The Real Why. The Real Who
Christopher Graves, President and Founder of Ogilvy Center for Behavioral Science, shares in this article how to use science to understand what consumers are thinking.
Brains Today Operate Pretty Much The Same Way They Did 40,000 Years Ago
In the communications industry, we are always creating profiles of our audiences so that we can better communicate with them. But most of the time, we are going about it all wrong. We are much too general.
Utilizing behavioral science allows us to be more specific, and build a more accurate picture of individuals, letting us know how they think and why they act, and thus, how we can reach them.
Our brains today operate pretty much the same way they did 40,000 years ago, when humans first began to develop concepts such as art and advanced language. Our minds at that time were wired for the needs of basic survival of ourselves and our species. Our priorities were to fight enemies, flee danger, reproduce, and eat.
Of course, today we face a completely different world and have many different and more complex challenges in our lives. But our fundamental thinking patterns remain unchanged.
Unlike a computer, we can’t simply update our software, so what can we do? Well, we can start by better understanding how and why we think and act the way we do.
Science shows that the most powerful part of the brain is the amygdala. This is the part of the brain that houses the 「 fight or flight 」reflex – it’s all about survival. This survival instinct, along with our other instincts, is the main driver behind our actions.
We like to imagine that we are logical creatures, but most often, we make our decisions based on instinct and emotion, and then use logic to make these decisions appear rational.
In our lives, our decisions are guided by many hidden biases:
- Gain Frames and Loss Frames
We value avoiding loss 2 to 3 times more than we value gaining. So most often, it is more effective to convince someone by emphasizing the risks of them not making a decision, than it is to emphasize the benefits of doing it.
- The Identifiable Victim
We are more impacted by people rather than data, and more impacted by a single individual than by a group. For example, to demonstrate the strength of its ecosystem, Google ran a very successful campaign telling the story of a dad using Google’s interconnected services to preserve the memories of his daughter.
- Power of Group Identity
We all have a strong desire to belong to a group, to fit in. In one experiment, a psychologist found that when all six people in a group of seven gave an obviously wrong answer to a question, the last person chose the same answer, even though this person knew it to be wrong. Brain scans have shown that the feeling of being outside of the group activates the part of the mind connected to physical pain.
- Confirmation Bias
We tend to accept facts that agree with what we already believe, and ignore those that don’t fit our worldview. The secret to breaking through this is connected to the power of group identity mentioned above. If you want to convince someone to change their mind, first establish a connection and identify yourself as a member of their group, so they will see you as an ally, not an enemy.
- Concrete vs. Abstract
We believe and remember concrete examples rather than abstract concepts. Consider how Donald Trump’s bold statement "I will build a wall" compared to other presidential candidates vague talk about new laws and policy reforms. This is something that all of us can easily learn from, but what often holds us back is the fear that speaking too frankly will not sound eloquent or wise enough.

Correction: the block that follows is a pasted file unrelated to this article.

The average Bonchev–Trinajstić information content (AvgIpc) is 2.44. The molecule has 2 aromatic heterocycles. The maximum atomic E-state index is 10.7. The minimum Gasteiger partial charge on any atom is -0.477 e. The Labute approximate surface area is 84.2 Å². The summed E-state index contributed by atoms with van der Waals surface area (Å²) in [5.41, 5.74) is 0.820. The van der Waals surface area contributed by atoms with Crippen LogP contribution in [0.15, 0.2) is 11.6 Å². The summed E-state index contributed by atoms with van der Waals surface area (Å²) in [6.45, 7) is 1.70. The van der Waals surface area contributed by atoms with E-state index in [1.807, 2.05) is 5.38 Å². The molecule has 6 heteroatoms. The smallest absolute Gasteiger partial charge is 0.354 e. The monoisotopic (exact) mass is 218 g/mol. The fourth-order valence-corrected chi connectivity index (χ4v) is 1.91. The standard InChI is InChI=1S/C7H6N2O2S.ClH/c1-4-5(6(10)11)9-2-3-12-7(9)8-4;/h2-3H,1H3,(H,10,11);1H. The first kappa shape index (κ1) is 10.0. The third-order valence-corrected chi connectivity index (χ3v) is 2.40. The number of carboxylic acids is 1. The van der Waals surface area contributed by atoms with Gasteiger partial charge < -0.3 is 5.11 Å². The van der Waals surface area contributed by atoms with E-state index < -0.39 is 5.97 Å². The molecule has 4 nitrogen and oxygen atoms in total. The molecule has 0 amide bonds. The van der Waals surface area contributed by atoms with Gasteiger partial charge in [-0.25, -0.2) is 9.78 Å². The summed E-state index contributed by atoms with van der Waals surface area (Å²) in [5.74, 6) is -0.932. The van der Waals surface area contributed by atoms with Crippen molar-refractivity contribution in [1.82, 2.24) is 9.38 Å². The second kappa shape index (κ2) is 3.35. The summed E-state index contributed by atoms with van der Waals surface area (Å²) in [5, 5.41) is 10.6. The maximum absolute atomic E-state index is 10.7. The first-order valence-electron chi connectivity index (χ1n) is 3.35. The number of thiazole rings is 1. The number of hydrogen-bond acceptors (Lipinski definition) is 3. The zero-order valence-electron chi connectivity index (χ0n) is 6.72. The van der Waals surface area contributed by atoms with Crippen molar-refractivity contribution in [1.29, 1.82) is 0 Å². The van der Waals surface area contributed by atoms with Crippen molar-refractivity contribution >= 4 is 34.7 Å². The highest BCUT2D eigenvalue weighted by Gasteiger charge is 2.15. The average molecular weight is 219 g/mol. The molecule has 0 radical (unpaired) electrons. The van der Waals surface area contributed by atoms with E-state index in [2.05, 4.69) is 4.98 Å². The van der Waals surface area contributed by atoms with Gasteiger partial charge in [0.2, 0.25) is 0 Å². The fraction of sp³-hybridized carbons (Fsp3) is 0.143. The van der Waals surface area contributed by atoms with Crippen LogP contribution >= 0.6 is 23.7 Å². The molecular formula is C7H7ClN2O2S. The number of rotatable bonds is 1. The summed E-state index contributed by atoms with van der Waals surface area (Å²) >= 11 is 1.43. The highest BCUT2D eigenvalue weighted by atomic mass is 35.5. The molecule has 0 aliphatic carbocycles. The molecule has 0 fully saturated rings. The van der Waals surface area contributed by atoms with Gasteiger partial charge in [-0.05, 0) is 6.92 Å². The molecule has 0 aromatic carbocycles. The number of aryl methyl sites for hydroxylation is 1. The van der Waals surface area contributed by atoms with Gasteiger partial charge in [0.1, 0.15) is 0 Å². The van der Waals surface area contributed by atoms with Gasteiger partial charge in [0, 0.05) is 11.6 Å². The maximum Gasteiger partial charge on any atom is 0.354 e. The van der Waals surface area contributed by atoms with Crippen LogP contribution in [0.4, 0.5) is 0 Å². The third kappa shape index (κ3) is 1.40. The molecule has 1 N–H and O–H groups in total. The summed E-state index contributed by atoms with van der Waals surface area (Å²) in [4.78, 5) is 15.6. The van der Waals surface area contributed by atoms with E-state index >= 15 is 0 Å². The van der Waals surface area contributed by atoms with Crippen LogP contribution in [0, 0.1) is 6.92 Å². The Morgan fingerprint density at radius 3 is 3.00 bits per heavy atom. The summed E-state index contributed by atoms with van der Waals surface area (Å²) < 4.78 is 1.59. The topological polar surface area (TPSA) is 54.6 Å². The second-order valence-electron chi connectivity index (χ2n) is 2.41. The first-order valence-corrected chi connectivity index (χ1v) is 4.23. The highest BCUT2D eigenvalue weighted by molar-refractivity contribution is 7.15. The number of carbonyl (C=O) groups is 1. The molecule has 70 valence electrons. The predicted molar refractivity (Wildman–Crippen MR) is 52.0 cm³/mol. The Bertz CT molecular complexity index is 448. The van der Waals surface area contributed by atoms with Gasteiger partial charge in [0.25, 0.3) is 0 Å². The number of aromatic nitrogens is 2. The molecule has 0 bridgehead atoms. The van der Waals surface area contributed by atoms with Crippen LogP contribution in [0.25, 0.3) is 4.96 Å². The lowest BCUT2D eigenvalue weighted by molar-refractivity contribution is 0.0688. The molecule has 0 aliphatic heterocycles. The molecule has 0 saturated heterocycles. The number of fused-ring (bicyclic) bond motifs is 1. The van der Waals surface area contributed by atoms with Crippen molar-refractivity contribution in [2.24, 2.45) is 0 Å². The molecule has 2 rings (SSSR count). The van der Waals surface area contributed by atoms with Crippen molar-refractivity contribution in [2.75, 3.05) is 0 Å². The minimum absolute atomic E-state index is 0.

Personalities Never Change Insights and Challenges
While nearly all of us are affected by these biases, it is of course not so simple to say that we all think the same way. Our personalities also determine a great deal about how we think and how we process information.
Personality Science has identified five characteristics that largely define our personalities: openness, conscientiousness, extraversion, agreeableness and neuroticism. Where we are on the spectrum of more/less open, conscientious, extraverted, etc. says a lot about how we act and think in general. Likewise we are also guided in large part by our Cultural Cognition: whether we are more hierarchical or egalitarian, and whether we are more individualist or communitarian. By knowing these things about an individual, or group of individuals, we can get a clearer picture of their outlook and values, so we know how to communicate with them better.
But while today, behavioral science provides us with these powerful new insights and tools, we are also being confronted with unprecedented challenges.
Today, we are living in a post-truth era. Lies go faster, farther, and deeper than the truth on social media, and one study has shown that false information is 70 percent more likely to be shared than correct information. What’s even more concerning, when confronted with the fact that they have been sharing false information, many people express that they don’t really care.
We are seeing the technological ability to create Deep Fakes, realistic photos and videos that are entirely fabricated. 'Bullshit Receptivity' has become a phrase showing up in academic research, as scientists attempt to determine what kind of people are most likely to be duped by fake news. But in reality, all of us are susceptible.
A second related problem is the death of expertise. We no longer trust authorities and institutions, and seek out information that fits our worldview without considering its accuracy.
So, what can we do?
The first step is simply awareness. Know what threats are out there. Understanding what we think and why we think it. Teach our children critical thinking skills and media literacy starting from an early age. And practice being a better communicator.